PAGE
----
Rediscovering the tea ritual

A personal journey of self-care and intention

Rediscover and connect with one of Mother Nature’s greatest gifts, the Camellia Sinensis. Discovered over 2000 years ago in China, tea and its rituals have always been a major part of life in China, India and neighbouring countries. Every culture has its own way when it comes to teatime with the British leading the way in Europe with their charmful and appealing afternoon tea ceremonies.

Wherever you are from and however you like your tea, the ritual of sitting and sipping the most delicious teas brewed with love and intention teems with self-care. In every culture, having tea somehow evolves into a ritual re-enactment of unity. A subtle and beautiful way to engage in the present moment. Creating a balance with the hustle and bustle of everyday life. A daily reminder that life can slow down if we are open to it. A ceremony about creating space and time to connect with each other, with oneself and with nature. This practice teaches us patience, gratitude and appreciation.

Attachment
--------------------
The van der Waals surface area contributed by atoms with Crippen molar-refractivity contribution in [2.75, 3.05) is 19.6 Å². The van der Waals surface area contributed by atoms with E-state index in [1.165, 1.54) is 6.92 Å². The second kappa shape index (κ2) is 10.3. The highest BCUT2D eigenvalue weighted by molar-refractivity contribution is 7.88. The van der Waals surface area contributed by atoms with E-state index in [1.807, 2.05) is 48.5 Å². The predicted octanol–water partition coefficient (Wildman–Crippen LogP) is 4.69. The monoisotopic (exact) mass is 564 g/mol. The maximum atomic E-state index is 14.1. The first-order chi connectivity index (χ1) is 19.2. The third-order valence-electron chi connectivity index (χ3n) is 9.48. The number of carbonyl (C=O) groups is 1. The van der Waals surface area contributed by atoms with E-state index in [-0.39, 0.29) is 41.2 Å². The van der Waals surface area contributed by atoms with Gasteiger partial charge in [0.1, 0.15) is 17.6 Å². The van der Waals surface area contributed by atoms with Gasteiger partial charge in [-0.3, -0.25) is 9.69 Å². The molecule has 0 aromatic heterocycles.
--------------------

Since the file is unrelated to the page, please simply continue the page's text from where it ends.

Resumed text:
“There are few hours in life more agreeable than the hour dedicated to the ceremony known as afternoon tea.”

Henry James

Whether you’re sipping tea with friends and family or just by yourself and an overcast morning, each sip will help lighten your heart, rest your mind, nourish your body and calm your soul.

Do you wake up in the morning rushing to clear your checklist for the day? Our mornings are so hectic, we fail to be grateful for a fresh day and a new beginning. A morning tea could be a beautiful mindful exercise. So for 3 minutes, sit in silence and clear your mind (don’t check your emails!), whilst the leaves come back to life. Make them your 3 minutes. If you have children – wake up before they do! We promise you, creating a morning tea habit with your favourite mug and concoction will set your day straight. Let tea help you slow down and find a natural rhythm to life.

Slow down and put some oolong in your teapot. Start and end your day with a cup of tea. Respectfully prepared.

History and Origins of Tea